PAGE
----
Hic infernum reserat, Morti jubet, referat uos venenum stravit: bstruit quod Ebion, Cerinthus et Marcion Perfide latravit.

Volat avis sine meta Quo nec vates, nec Pro

pheta Evolavit altius: Tam implenda, quam impleta

Numquam vidit tot secreta
Purus homo purius.
Sponsus rubra veste tec-

Visus sed non intellectus,
Redit ad palatium:
Aquilam Ezechielis
Sponsae misit quae de coelis
Referret mysterium.

Die, dilecte, de dilecto, Qualis sit, et ex dilecto Sponsus sponsae nuncia: Die quis cibus Angelorum, Quae sint festa superorum De sponsi praesentia.

Veri panem intellectus, Coenam Christi supra pectus Christi sumptam resera: Ut cantemus de patrono,

death. Nay, the very creature that was prepared to torture him—the boiling oil— stood wondering at his feeling not its cruel power to pain.

Nature is obedient to him. He bids the stones be gems, and they obey: he bids the branch of a tree turn its pliant fibres into the precious metal of gold, and it obeys.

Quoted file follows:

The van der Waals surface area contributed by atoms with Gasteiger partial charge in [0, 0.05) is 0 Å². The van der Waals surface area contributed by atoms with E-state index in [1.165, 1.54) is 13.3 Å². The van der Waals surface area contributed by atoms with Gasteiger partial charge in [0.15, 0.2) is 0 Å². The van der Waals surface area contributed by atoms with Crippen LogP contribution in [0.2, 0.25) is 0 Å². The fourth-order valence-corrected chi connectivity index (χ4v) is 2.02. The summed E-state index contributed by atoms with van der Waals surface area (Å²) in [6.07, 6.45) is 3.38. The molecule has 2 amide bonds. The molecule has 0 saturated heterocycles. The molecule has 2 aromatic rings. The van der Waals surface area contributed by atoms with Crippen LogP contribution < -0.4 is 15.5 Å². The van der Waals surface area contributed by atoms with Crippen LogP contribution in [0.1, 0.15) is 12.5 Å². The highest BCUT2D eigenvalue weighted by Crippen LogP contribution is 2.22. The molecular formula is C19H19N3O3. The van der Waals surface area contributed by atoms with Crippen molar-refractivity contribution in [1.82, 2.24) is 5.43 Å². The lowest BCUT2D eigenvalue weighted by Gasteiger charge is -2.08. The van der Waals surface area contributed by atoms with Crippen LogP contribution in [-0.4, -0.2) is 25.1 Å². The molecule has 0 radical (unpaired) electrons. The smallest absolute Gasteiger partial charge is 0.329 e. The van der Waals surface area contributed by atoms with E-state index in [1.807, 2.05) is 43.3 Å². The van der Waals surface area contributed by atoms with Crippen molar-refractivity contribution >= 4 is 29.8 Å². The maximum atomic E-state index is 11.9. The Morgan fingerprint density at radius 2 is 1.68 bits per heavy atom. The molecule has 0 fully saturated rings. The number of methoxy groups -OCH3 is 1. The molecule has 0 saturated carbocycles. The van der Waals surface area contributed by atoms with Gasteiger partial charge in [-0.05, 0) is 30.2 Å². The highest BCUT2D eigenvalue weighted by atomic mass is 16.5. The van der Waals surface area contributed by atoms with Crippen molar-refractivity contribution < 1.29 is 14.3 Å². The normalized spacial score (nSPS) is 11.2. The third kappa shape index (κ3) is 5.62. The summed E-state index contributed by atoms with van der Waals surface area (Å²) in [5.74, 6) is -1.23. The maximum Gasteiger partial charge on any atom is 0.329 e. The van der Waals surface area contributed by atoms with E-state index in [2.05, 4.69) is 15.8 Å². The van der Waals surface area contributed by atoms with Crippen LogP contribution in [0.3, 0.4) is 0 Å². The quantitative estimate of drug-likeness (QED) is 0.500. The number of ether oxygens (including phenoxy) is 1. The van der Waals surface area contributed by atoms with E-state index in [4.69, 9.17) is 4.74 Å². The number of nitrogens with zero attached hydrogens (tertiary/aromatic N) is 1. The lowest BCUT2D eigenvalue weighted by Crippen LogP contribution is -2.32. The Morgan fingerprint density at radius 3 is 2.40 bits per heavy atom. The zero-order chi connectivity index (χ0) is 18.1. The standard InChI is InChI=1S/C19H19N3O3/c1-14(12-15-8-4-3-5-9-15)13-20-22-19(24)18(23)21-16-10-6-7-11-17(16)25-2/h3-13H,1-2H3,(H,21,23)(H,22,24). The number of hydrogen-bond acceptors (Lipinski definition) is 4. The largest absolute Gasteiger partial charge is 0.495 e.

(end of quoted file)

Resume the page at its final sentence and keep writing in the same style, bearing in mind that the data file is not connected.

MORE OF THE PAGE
He bids the sepulchre and death yield back them whom poison had made their victims; they obey. He stops the biasphemous howlings of Ebion, Cerinthus, and Marcion.

He is the Eagle, soaring to the infinite; nor Seer, nor Prophet, passed him in his flight. No pure mind ever saw more clearly than he so many mysteries, already past or yet to come.

Jesus, the Bridegroom, clothed in his scarlet robe, after being seen by men, but not understood, returned to his palace above: he sent to his Bride the Eagle of Ezechiel, that he might relate to her the mystery seen in heaven.

0 Beloved Disciple! speak to us of thy Beloved: tell the Church the beauty of this thy Jesus, who is her chosen Spouse: tell her, who is the Bread of the Angels: tell her, what feasts her Spouse's presence causes to the citizens of heaven.

Speak to her of that Bread which feeds the soul with truth; reveal to her that Supper of thy Lord taken on the

Breast of thy Lord: we will Coram Agno, coram throno, sing to the Lamb, we will sing Laudes super aethera. round the Throne, we will praise him above the heavens, tor his having given us such a Patron as thee.